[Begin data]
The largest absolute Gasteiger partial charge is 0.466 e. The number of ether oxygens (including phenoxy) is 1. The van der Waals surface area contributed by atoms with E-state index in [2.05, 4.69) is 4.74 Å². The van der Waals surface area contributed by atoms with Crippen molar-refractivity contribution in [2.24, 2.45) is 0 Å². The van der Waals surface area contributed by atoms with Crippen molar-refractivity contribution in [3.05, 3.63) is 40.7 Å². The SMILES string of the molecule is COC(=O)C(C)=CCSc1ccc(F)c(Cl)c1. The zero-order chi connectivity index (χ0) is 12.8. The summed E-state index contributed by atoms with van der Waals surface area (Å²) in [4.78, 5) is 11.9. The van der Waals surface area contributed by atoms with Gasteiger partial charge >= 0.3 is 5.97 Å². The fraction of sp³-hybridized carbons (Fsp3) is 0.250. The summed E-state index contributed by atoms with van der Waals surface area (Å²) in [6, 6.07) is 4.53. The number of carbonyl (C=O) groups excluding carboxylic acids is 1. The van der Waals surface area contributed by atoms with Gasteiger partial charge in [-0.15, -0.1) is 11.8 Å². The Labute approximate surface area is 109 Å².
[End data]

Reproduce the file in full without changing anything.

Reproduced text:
The largest absolute Gasteiger partial charge is 0.466 e. The number of ether oxygens (including phenoxy) is 1. The van der Waals surface area contributed by atoms with E-state index in [2.05, 4.69) is 4.74 Å². The van der Waals surface area contributed by atoms with Crippen molar-refractivity contribution in [2.24, 2.45) is 0 Å². The van der Waals surface area contributed by atoms with Crippen molar-refractivity contribution in [3.05, 3.63) is 40.7 Å². The SMILES string of the molecule is COC(=O)C(C)=CCSc1ccc(F)c(Cl)c1. The zero-order chi connectivity index (χ0) is 12.8. The summed E-state index contributed by atoms with van der Waals surface area (Å²) in [4.78, 5) is 11.9. The van der Waals surface area contributed by atoms with Gasteiger partial charge >= 0.3 is 5.97 Å². The fraction of sp³-hybridized carbons (Fsp3) is 0.250. The summed E-state index contributed by atoms with van der Waals surface area (Å²) in [6, 6.07) is 4.53. The number of carbonyl (C=O) groups excluding carboxylic acids is 1. The van der Waals surface area contributed by atoms with Gasteiger partial charge in [-0.15, -0.1) is 11.8 Å². The Labute approximate surface area is 109 Å².